When Nintendo officially announced a sequel to “The Legend Of Zelda: A Link To The Past” more than 20 years after its original release, I, like many other people, were ecstatic.
Knowing Nintendo, I had high hopes for a game that would cater to both longtime fans and newbies of the series.
Unfortunately, the final product is what I think I can call my least favorite Zelda game to date. Long gone is that feeling of exploration, self-discovery and character growth. What you get is a game that feels more like a parody Zelda title created by some fan in their garage. Zelda, “A Link Between Worlds” is a sequel set 300 something years after the events of the first game, but Nintendo has done little to nothing to make it feel so.
With a world that is almost identical to its predecessor, there is almost nothing here for longtime fans who want to explore this Hyrule and to see more. If there is one key difference, it’s that during the 300 something years that occurred between both games Link and his family must have interbred with goats because that’s what this Link looks like now.
In order to establish its own identity, “A Link Between Worlds” starts you off with the ability to rent every key item at the start of the game such as the hook shock, the boomerang, bombs, bows, and arrows, etc. This means no more rewarding sense of progression through exploration just pony up enough cash and all the items that normally require lots of effort to obtain are immediately yours. There is some sense of risk.
If you die anytime during the game all the items that you rented return to the store, however, I was always careful and saved before going off into a dangerous place so as long as you save before entering a dungeon you’ll be fine. If you don’t then you will have to go through the annoying task of traversing all the way back to your home just so that you can rent them again. After you’ve beaten the first three dungeons you will be given the opportunity to buy these items indefinitely.
Just like “A Link To The Past” you have a magic meter that drains overuse. However, unlike “ALTTP” magic is drained with everything you use. Everything meaning a simple swing of a hammer or throw of a boomerang will cast magic. So say you want to stock up on ammo and attack enemies repeatedly with a barrage of arrows bombs. And just about anything else, you can’t do that because instead of collecting these items your items are linked to your magic meter.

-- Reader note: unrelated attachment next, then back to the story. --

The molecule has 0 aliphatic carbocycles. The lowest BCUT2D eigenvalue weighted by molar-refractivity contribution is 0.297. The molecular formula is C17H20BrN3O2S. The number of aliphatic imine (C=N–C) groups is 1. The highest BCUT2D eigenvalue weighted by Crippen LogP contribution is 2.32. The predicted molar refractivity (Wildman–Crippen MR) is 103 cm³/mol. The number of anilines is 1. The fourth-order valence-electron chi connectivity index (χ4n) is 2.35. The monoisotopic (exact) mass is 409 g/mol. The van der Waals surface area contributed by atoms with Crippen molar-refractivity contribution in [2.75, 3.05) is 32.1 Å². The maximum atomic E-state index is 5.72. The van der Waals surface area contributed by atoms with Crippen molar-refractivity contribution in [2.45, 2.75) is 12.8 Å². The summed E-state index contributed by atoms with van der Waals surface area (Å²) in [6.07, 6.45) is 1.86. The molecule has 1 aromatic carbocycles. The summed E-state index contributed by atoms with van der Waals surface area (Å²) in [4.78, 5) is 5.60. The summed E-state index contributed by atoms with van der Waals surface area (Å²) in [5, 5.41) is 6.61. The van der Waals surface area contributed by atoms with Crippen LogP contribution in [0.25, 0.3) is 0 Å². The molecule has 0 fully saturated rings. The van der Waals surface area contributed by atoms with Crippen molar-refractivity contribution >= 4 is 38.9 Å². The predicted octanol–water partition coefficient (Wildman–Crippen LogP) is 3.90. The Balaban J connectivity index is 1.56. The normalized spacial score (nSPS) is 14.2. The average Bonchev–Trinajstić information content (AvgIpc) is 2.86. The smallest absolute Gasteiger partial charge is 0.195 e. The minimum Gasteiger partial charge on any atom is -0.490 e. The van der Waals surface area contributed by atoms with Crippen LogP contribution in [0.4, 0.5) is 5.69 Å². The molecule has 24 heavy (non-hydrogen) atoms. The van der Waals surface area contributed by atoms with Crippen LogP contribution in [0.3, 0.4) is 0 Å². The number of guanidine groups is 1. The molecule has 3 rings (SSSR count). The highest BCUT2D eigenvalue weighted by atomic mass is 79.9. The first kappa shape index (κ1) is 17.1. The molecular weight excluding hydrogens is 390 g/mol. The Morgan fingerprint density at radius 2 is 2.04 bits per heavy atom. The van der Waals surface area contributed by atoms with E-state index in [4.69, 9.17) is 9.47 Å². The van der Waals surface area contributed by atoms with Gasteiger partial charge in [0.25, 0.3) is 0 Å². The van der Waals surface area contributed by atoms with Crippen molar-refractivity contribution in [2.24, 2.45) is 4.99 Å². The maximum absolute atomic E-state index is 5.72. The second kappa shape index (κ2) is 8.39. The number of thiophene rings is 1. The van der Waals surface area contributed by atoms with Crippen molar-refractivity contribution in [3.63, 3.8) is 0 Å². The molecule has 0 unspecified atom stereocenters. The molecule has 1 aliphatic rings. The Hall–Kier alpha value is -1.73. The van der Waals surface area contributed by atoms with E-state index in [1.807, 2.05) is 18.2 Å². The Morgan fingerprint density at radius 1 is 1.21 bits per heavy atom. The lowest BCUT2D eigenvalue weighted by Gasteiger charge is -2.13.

Your magic gauge is not going to let you shoot more than a good 7 to 8 arrows before it depletes. Why does shooting an arrow drain your magic meter, why can I simply not pick up arrows and bombs like in “The Legend of Zelda: Breath of the Wild” sequel?
Sure your magic meter regenerates quickly but still, your items should never be linked to a bar of energy unless it’s a open-world game like Far Cry 2 where you have a stamina bar, but this isn’t that game. The Zelda’s biggest new feature is the ability to turn yourself into a painting and traverse walls. This ability uses magic energy and is extremely useful when traversing tight areas. Though it isn’t used that often in combat.
One boss fight requires you to time their attacks and then just as they’re about to ram you, you have to turn into a painting to make them run into a wall and disorient them. For me though the lack of difficulty and memorable set pieces is what made this game a mediocre forgettable title.
I get the feeling that Nintendo has forgotten what it feels like to make a game hard as damn near every dungeon in this game I was able to beat on my first try in less than 45 minutes. For a Zelda game, that’s pathetic.
Every dungeon in this game requires you to use one and only item to beat it. At the very beginning of the dungeon, their is a symbol telling you what key item you need to use to complete it. After beating the dungeon and facing the boss instead of trying to find creative ways to beat it you just use the same item that you’ve been using for the entire level to defeat it.
Half the fun in any Zelda game for me at least is trying to figure out what combination of items is needed to beat a certain level. When the game flat out tells you that you only need one specific item to complete that entire ordeal it zaps away the joy.
There is a lot of stuff to do outside of the main quest that can be fun and adds replay value. Certain subplots like catching a thief to acquire shoes that let you run faster, collecting ore for a blacksmith to upgrade your sword, and wait does this seem familiar? It is, it sounds like I’m talking about “A Link To The Past”, doesn’t it. It’s hard for a sequel to stand on its own to feet when its best moments are referencing its predecessor.
There is also an online mode but it’s completely worthless, all you can do is play against other peoples pre-set shadow links that they’ve customized. You can’t play against your friends in a 1 on 1 match. Isn’t that the point of multiplayer in any game, to play with your friends?
If your a fan of the original game and want a true sequel then I recommend importing the game “BS The Legend Of Zelda: Ancient Stone Tablets” for the Super Famicom. Simply because “A Link Between Worlds” is not the game a true Zelda fan deserves.